Thursday, May 11, 2017

Doug Liman's THE WALL: an endurance test but perfect stand-in for our middle-east wars

To be honest, TrustMovies was bored bigtime through much of the new film, THE WALL, written by Dwain Worrell and directed by Doug Liman. And why not? The movie is mostly about two lone U.S. soldiers amidst a passel of dead bodies (other soldiers and contractors involved in one of the USA's current middle-east idiocies) who've been killed by a quite expert sniper -- who may or may not still be pointing his rifle at our two remaining guys. We quickly learn that indeed he is, as one soldier is wounded on the ground and the other high-tails it to shelter behind that small and crumbling wall of the title. And that's mostly it -- regarding, until the grand finale, any real visual action or change.

That sniper, whom we never see but merely hear his voice (offered up with award-caliber nuance by Laith Nakli), leads that grunt behind the wall (Aaron Taylor-Johnson, below) backward, forward and every which way, as he mocks, cajoles, threatens, surprises and bedevils that poor soldier -- having already wounded, maybe killed his counterpart (John Cena), who lies stone still on the ground on the other side of that wall.

Mr. Liman, pictured left, has shown his moviemaking skills numerous times, most especially via Go and The Bourne Identity and to some extent with later efforts like Fair Game and Edge of Tomorrow. I suspect that he, even more than many movie directors, is immensely helped along by the often very good writers involved in his projects. Here, that writer is Mr. Worrell, who intentionally or not, has given us an almost perfect movie metaphor for America's ever-present and increasingly worsening involvement in the middle east.

The America we see via The Wall  -- both individually and as a country -- is stupid in the extreme, possessing little sense of history, morality or even political intelligence. And if you bridle at this description, consider how that sniper is able to control the actions of our would-be heroes, over and over again, until.... well, you'll find out.

Little wonder U.S. meddling in this oil-rich part of the globe brought about, first, the rise of Islamic fundamentalism (after our deposing of a democratically-elected leader and our placement of the corrupt and totalitarian Shaw in his place), and then, post-9/11, our further attacks on Afghanistan and then Iraq helping lead to the rise of the Taliban and now ISIS. We're being led around by the nose by the very folk we supposedly want to help/conquer. But by now, our noses must have either been anesthetized into non-feeling, or perhaps what's going on somehow feels "right" -- simply because it's been going on for so very long now.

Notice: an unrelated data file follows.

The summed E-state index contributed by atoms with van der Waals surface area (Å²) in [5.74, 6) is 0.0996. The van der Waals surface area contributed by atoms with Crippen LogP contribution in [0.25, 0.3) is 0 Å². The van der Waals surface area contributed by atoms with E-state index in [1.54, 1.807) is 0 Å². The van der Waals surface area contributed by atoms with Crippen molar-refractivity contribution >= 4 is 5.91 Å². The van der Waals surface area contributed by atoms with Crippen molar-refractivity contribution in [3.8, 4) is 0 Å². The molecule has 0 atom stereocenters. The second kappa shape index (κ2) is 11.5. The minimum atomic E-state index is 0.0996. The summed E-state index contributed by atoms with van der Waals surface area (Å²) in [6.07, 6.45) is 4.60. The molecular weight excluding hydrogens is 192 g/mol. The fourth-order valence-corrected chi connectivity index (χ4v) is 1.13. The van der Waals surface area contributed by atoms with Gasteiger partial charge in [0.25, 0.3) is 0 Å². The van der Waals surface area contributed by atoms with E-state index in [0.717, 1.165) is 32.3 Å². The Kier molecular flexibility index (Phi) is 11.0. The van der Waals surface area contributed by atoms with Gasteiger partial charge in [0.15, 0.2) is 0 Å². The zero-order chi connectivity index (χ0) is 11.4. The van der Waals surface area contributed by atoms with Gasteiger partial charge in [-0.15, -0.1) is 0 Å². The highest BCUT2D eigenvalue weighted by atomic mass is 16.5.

Visually, The Wall is mostly Mr. Taylor-Johnson, and while I have appreciated his work in movies from Nowhere Boy to Kick Ass and beyond, there is not so much the actor is able to do with this role, as he ends up consistently playing second fiddle to that creamy, duplicitous voice. Mr. Cena, above, has a fun scene at film's beginning, shaking his booty, but then is reduced to something approaching corpse.

Once their soldier is stuck behind that wall, writer and filmmaker try their best to provide some variation but are consistently stymied by their situation and their lack of character, let alone any character development. Compare this film to Steven Knight's Locke, which confines a single character to the interior of a car on a long drive, during which whole worlds unfold and change in the course of some 90 minutes.

And yet: As tiresome as I found the film as it moved slowly along, I have not been able to get it out of my mind, post-viewing. Everything about it, from the soldiers' action at the beginning to the dark but absolutely unsurprising conclusion, is perfectly calibrated to indict America's behavior in the middle-east. No outside nation in history has yet been able to successfully conquer this area. So we will? Talk about hubris.

You may very well come away from The Wall admiring most the cleverness, not to mention the sheer energy, wit and provocation of the antagonist and his marvelous voice. Against which, over and over again, our poor Americans are simply no match. As continues to happen historically, as supposed "wins" become in reality losses, we are consistently outmatched by something we have not understood and evidently do not even wish to understand.

You can certainly view this film as simply a wartime thriller/confined-space movie, and as such it works predictably, if reasonably well. If you care to dig a tad deeper, however, prepare to be very depressed.

From Roadside Attractions via Amazon Studios and running a thankfully short 82 minutes, the movie opens everywhere tomorrow, Friday, May 12. Here in South Florida, you can find it in the Miami-Ft. Lauderdale area at the Aventura Mall 24, the Paradise 24 in Davie, the South Beach 18 in Miami Beach, the Kendall Village Stadium 16, the Sunset Place 24 in Miami; in Palm Beach County at the Cinemark Palace 20 in Boca Raton, and the City Place 20 in West Palm Beach. Elsewhere in the state or country? Click here (then click on GET TICKETS) to find the theater nearest you.

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